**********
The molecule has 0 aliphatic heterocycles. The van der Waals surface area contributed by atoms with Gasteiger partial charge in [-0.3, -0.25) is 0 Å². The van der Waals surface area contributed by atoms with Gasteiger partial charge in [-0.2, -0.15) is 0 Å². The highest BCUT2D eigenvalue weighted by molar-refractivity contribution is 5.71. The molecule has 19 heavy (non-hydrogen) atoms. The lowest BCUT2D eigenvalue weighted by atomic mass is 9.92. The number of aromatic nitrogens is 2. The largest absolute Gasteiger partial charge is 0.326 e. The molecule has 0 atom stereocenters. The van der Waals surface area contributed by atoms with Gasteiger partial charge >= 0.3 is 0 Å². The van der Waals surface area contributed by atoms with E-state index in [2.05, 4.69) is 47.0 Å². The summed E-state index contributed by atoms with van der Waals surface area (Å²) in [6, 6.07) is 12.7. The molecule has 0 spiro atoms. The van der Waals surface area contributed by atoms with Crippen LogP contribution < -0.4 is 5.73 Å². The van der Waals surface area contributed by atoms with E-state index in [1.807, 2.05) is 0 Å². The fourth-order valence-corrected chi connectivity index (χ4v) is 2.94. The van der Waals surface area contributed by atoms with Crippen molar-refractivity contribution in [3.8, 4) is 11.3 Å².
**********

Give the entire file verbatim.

The molecule has 0 aliphatic heterocycles. The van der Waals surface area contributed by atoms with Gasteiger partial charge in [-0.3, -0.25) is 0 Å². The van der Waals surface area contributed by atoms with Gasteiger partial charge in [-0.2, -0.15) is 0 Å². The highest BCUT2D eigenvalue weighted by molar-refractivity contribution is 5.71. The molecule has 19 heavy (non-hydrogen) atoms. The lowest BCUT2D eigenvalue weighted by atomic mass is 9.92. The number of aromatic nitrogens is 2. The largest absolute Gasteiger partial charge is 0.326 e. The molecule has 0 atom stereocenters. The van der Waals surface area contributed by atoms with Gasteiger partial charge >= 0.3 is 0 Å². The van der Waals surface area contributed by atoms with E-state index in [2.05, 4.69) is 47.0 Å². The summed E-state index contributed by atoms with van der Waals surface area (Å²) in [6, 6.07) is 12.7. The molecule has 0 spiro atoms. The van der Waals surface area contributed by atoms with Crippen LogP contribution < -0.4 is 5.73 Å². The van der Waals surface area contributed by atoms with E-state index in [1.807, 2.05) is 0 Å². The fourth-order valence-corrected chi connectivity index (χ4v) is 2.94. The van der Waals surface area contributed by atoms with Crippen molar-refractivity contribution in [3.8, 4) is 11.3 Å².